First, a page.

Thanks to low barriers to entry, low-cost tools, and widespread visibility, starting a digital marketing agency is not terribly difficult. Many firms have started from a home office and continued to be managed independent of a permanent location or commercial space.
But there’s a significant difference between launching a digital marketing agency and scaling a marketing agency into a vibrant and successful business. To do the latter, you need a solid plan.
Four Tips to Scale Your Marketing Agency
You may have seen stories of marketing agencies that grew from $0 in revenue to $1 million in only 18 months, or some other relatively brief period of time. Such tales make great headlines and case studies, but to be honest, they’re few and far between.
In reality, most seven-figure digital marketing agencies have scaled up over a period of many years. So instead of assuming you could strike it rich in a matter of months, you should focus on growing a business over a longer length of time.
Here are some of the ways you can nurture sustainable growth that could set you up for long-term success.
Figure Out Your Brand
Before you can help your clients manage their brands, you have to understand your own. Rather than try to be a jack of all trades, you would be smart to look for ways to specialize and nail down a niche.
According to one survey, clients are looking for expertise when they hire agencies. Roughly 20 percent say the most important thing is “expertise in my industry,” and 19 percent say it’s “expertise with my audience.”
“Rather than try to appeal to every kind of client, truly understand who your agency is, what it does best, and what kinds of clients you work best with,” marketer Kimberly de Silva suggests. “In this manner, you will attract the kinds of clients you are best-equipped to understand and help.”
Build Long-Term Relationships
Expanding agencies too often make the mistake of pursuing quick money at the expense of a solid future revenue stream. Specifically, hungry agencies will take whatever projects they can get their hands on, even when they may be isolated jobs that offer little or no guarantee of future work.
You’re better off using some discretion and taking on long-term projects that are more likely to yield a steady return over time. It will undoubtedly take more effort to find such opportunities, but that will be healthier for your business in the long run.
Secure the Right Partners
Because successful marketing agencies specialize in specific areas of digital marketing, they don’t always have the proper resources in house to handle all their clients’ needs. But this doesn’t mean they turn people away.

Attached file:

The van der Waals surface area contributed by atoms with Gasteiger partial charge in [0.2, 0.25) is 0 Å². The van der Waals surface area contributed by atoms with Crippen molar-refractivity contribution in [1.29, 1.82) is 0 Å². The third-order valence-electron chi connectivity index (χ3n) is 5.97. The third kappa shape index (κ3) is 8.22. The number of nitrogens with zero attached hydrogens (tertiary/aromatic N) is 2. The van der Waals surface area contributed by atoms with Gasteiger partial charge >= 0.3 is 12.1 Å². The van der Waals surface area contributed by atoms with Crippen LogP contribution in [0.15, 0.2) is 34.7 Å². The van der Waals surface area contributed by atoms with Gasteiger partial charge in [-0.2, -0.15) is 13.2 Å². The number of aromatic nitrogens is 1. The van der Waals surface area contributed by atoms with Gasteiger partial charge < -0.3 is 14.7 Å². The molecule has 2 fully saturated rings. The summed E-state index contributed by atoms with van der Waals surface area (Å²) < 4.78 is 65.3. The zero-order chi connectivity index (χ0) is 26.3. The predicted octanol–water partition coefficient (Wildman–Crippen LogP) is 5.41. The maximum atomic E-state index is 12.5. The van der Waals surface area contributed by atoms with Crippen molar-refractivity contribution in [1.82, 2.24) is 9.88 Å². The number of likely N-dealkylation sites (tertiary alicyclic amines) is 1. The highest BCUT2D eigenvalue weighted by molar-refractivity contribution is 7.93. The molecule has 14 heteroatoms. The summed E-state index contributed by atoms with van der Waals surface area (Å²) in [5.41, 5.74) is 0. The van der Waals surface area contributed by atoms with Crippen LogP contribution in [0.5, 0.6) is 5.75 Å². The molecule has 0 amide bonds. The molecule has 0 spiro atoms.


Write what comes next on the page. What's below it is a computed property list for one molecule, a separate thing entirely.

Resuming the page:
Instead, they service customers’ unique needs through strategic partnerships. For example, many digital marketing agencies lack the ability to produce large volumes of content in-house.
So they work with link-building services to outsource the work instead. The end product is high-quality content that satisfies the client. As a result, the agency maintains its winning reputation.
Learn to Qualify Prospects
As your operation grows, you may begin to generate more leads than you can handle. This seems like a great problem to have, but it can hurt you badly if you don’t have a plan in place for such an eventuality.
You need a system for qualifying prospects. To be more specific, you need the ability to weed out clients that aren’t going to be worth your time, and focus on the ones that will generate long-term revenue for your company.
The BANT method is one of the more popular lead-qualifying strategies. The acronym is based on the four factors used to score a lead: budget, authority, need, and timeframe. If a lead satisfies each of these criteria, then it’s more likely a good prospect to prioritize.
Prioritizing Sustainable Growth
Everyone wants to enjoy overnight success, but beware of getting what you ask for. It might be thrilling to go from $0 to $1 million in a handful of months, but this is rarely a sustainable business model.
It takes time to put the appropriate building blocks in place and establish a strong foundation. But through this steady grind, you’ll learn about yourself, your business, and what it takes to be successful—and more important, how to sustain your success.
Growth is always a good thing, but make sure you prioritize sustainable growth. Otherwise, your success could be fated to be short-lived.